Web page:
|Posted by Bethany Butzer, Ph.D. on July 27, 2016 at 3:20 AM|
When I was younger I had a vast imagination. I was obsessed with all things fantasy. I loved unicorns, fairies, witches, trolls, and gnomes. I created entire worlds in my mind - medieval lands where I interacted with people in King Arthur's court. I believed that I had magical powers, and would often try to cast spells or speak with fairies or make unicorns appear in my bedroom. I loved being in the woods, where I hunted for fantastical creatures and nurtured my sense of wonder.
I often shared my imagination through stories. I wrote mini novels on my great-grandmother's typewriter and dreamt about being a New York Times bestseller. In high school I wrote hundreds of poems and even had a piece published in a national literary magazine. My teachers praised my imagination and said that my writing was among the best they'd seen.
Then I went to university.
In university I fell in love with two things: science and achievement. And I fell hard.
I poured my writing skills into my academics. I excelled on exams and essays, often getting the highest grades in classrooms of 500 people. Tests became my drugs. I was addicted to checking my grades - the better the grade, the bigger the rush.
I became enamored with research methods. I loved the process of asking questions and searching for answers using data and statistics. My professors praised all things quantitative and observable: hard numbers, rigorous analytic techniques, and strong theoretical models. There was no room for "fluffy" concepts - especially within psychology which was having a hard enough time proving that it was a "real" science. Theorists like Freud and Jung were discussed - but more out of respect for history than actually acknowledging any scientific basis for their reasoning. Alternative research methods, like conducting one-on-one interviews, were touched upon - but never to the point where I actually learned how to conduct this type of research.
And so I stopped writing poetry. I stopped reading novels. I stopped dancing in the woods. I stopped tapping into my love of fairies and magic and fantasy. I was embarrassed at having loved these things. I was taught that they represented childish urges that had no basis in reality.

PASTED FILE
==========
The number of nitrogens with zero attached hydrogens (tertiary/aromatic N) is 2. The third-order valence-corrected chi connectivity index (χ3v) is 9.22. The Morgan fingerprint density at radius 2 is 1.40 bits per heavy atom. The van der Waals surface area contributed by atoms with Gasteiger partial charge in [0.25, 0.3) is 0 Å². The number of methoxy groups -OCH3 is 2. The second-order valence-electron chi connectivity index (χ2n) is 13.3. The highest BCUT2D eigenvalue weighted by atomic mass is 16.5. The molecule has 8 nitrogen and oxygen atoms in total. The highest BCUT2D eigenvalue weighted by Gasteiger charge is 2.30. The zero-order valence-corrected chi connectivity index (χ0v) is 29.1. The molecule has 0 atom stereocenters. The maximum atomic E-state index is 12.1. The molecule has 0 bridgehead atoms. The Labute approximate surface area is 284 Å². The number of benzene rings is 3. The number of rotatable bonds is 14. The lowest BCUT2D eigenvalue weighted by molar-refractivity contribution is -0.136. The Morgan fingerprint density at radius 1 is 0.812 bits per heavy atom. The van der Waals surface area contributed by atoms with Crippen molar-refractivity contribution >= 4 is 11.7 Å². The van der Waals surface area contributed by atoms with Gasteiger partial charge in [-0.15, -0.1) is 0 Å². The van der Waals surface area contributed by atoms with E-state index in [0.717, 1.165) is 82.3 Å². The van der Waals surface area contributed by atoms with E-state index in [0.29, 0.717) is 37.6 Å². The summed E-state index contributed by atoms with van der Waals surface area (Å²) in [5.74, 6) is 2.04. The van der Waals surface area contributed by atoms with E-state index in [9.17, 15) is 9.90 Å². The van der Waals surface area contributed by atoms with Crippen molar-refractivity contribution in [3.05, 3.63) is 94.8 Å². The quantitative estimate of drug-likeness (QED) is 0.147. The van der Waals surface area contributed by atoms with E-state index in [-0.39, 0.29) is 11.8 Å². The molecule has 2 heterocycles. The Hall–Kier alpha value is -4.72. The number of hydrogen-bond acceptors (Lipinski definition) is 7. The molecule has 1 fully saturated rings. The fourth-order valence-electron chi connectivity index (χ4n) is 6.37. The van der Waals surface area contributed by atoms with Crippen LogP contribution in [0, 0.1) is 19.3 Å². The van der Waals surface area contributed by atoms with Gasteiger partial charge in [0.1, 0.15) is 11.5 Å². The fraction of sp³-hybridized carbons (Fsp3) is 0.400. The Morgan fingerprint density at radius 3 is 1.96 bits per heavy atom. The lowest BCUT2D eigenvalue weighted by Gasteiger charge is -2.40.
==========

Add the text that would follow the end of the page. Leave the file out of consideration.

But I got great grades. I had cool friends. And my life looked awesome.
Except for the fact that I was miserable.
I was on antidepressants. I was addicted to achievement. I cried almost every day. I'd become a grade-obsessed robot that had no other goal than to please her superiors.
I had utterly lost my creative life force.
And I've spent the past decade trying to get it back.
I started blogging about self-help topics that probably made some of my scientific colleagues cringe. Then I started researching these topics, which I'm sure made them cringe even more. I started reading about transpersonal research methods and I've opened myself up to the idea that while the modern scientific method has a lot to offer, it simply might not be the best way to study certain types of human experiences.
This path has led me to believe that we need more creativity, both in the sciences and in our everyday lives. Many aspects of the ivory tower simply aren't working - from the ways that grants are allocated to the ways that data is collected to the ways that research is published. We need creativity and innovation to break through these outdated systems. Luckily this is starting to occur with explorations into open science (which you can learn about here and here) and even with the idea of spiritual research paradigms.
We also need more creativity and imagination in our personal and professional lives. How many of us, as adults, have forgotten what it feels like to play? Or to wander aimlessly? Or to open ourselves up to the possibility of magic? How many of us go through the same old routines at our jobs, without thinking to push the boundaries or make change?